But that wasn’t how it happened last Monday. The annual Veterans of Foreign Wars ceremony was not punctuated by the size or speed of America’s air power. Instead, a Coast Guard helicopter did the aerial honors, making a slow, thunderous pass over hundreds of people gathered at Union Cemetery.
“That brings back some memories,” one leather-clad veteran of Vietnam was heard to say as the aircraft approached unseen from behind some trees. “Not good ones, either.”
As always, memories abounded at the event – some bad, others good, all emotional. Retired Fire Chief Gene Gantt told the crowd about his: as a child, his father had taken him to see the many memorials at the Gettysburg battlefield, but the trip had not driven home what serving one’s country meant.
“It wasn’t until he passed away that I realized how much it meant to him to be a veteran,” said Gantt, who discovered the pride his father never spoke of in the personal papers he left behind. “I cried for two days after that.”
Lt. Cmdr. Sean Kelly of the Coast Guard Reserves remembered his recent trip to the Vietnam Memorial in Washington, D.C. There he located the inscribed name of Sgt. Charles McCurtain, the namesake of Brentwood’s VFW post, and obtained a rubbing to display in Veterans Hall. The “flash, bang and flowers” of the typical ceremony are good, he said, but “it’s the people of Brentwood who really make it special.”
County Supervisor Mary Piepho, whose speech was interrupted by the flyover, remembered Spc. Joey Graves of Discovery Bay (2006), and Sgt. John Aragon of Antioch (2008), both of whom were killed in action. She also spoke of the Girl and Boy Scouts participating in remembrances all across far East County, noting that the future of children “is what we fight for.”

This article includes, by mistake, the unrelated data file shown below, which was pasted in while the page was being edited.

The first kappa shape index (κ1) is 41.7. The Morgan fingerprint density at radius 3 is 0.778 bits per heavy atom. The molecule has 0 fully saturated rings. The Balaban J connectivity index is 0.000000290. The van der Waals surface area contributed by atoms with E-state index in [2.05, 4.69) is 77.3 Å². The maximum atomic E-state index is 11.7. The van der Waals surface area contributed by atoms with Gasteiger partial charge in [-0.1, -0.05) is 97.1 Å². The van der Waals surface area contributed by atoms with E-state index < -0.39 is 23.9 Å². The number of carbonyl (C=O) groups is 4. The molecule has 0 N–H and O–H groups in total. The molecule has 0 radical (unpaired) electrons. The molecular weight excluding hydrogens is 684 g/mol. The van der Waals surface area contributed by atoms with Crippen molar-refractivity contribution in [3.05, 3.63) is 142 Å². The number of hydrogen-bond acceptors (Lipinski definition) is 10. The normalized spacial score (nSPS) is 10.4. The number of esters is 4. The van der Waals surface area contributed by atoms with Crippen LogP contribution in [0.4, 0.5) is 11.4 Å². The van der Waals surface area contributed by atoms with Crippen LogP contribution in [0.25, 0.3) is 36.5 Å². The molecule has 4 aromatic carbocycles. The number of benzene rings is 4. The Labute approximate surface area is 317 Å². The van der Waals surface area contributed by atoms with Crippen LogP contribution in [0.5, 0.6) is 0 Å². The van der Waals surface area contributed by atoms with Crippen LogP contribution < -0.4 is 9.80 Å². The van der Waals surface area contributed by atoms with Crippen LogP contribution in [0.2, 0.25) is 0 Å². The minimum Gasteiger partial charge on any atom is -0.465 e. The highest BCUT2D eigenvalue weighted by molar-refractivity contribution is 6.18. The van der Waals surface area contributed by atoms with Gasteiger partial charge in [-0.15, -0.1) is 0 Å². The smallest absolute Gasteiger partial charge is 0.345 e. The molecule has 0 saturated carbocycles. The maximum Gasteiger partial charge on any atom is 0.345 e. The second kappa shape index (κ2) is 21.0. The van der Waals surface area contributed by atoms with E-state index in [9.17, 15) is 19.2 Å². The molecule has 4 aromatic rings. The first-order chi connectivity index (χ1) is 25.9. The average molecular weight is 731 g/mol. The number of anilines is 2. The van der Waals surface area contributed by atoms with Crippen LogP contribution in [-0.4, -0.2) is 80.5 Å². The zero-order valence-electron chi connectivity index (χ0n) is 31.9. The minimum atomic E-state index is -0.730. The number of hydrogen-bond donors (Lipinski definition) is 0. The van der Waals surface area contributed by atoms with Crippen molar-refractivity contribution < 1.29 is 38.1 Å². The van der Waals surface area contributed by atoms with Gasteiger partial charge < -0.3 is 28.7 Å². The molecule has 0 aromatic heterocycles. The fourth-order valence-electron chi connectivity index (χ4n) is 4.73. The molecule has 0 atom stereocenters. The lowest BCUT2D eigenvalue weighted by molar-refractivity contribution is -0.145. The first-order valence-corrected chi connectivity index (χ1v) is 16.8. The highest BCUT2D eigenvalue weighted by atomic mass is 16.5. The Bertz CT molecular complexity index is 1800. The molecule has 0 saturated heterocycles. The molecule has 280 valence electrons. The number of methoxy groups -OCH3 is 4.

The Liberty High School Band, Warrior Watch and American Legion Riders, Deacon Ron Horan of Immaculate Heart of Mary Catholic Church and numerous other elected officials were also part of the ceremony, as was Voice of America speech contest winner Hanna Dillman. Perhaps the largest Memorial Day event in recent years closed as bugler Clinton Pruett played “Taps,” accompanied by the boom of two Civil War style cannon.
But even as the echoes of the cannon faded away, it was clear that the memories of those being honored would not.
“A long time ago I got on one of those (a helicopter) without my buddy, who’d gone missing,” said the veteran who had been given pause by the chopper’s passing. “He’s been with me (in spirit) every single day since.”